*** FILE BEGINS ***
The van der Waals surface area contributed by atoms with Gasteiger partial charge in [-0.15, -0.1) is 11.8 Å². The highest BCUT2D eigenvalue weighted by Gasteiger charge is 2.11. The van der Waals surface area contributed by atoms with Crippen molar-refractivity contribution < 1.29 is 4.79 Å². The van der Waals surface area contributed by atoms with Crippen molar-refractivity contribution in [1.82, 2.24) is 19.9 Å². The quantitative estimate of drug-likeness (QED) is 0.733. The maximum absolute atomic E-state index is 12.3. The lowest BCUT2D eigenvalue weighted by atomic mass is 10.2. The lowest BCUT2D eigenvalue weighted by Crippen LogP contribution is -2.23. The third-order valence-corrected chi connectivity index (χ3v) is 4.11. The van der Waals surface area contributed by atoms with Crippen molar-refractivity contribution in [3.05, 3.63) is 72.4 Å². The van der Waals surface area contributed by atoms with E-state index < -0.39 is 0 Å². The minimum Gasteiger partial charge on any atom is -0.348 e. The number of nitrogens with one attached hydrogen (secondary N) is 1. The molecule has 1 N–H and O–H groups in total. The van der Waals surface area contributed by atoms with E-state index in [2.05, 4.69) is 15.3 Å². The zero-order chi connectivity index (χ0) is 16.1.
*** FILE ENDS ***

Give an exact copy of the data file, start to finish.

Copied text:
The van der Waals surface area contributed by atoms with Gasteiger partial charge in [-0.15, -0.1) is 11.8 Å². The highest BCUT2D eigenvalue weighted by Gasteiger charge is 2.11. The van der Waals surface area contributed by atoms with Crippen molar-refractivity contribution < 1.29 is 4.79 Å². The van der Waals surface area contributed by atoms with Crippen molar-refractivity contribution in [1.82, 2.24) is 19.9 Å². The quantitative estimate of drug-likeness (QED) is 0.733. The maximum absolute atomic E-state index is 12.3. The lowest BCUT2D eigenvalue weighted by atomic mass is 10.2. The lowest BCUT2D eigenvalue weighted by Crippen LogP contribution is -2.23. The third-order valence-corrected chi connectivity index (χ3v) is 4.11. The van der Waals surface area contributed by atoms with Crippen molar-refractivity contribution in [3.05, 3.63) is 72.4 Å². The van der Waals surface area contributed by atoms with E-state index < -0.39 is 0 Å². The minimum Gasteiger partial charge on any atom is -0.348 e. The number of nitrogens with one attached hydrogen (secondary N) is 1. The molecule has 1 N–H and O–H groups in total. The van der Waals surface area contributed by atoms with E-state index in [2.05, 4.69) is 15.3 Å². The zero-order chi connectivity index (χ0) is 16.1.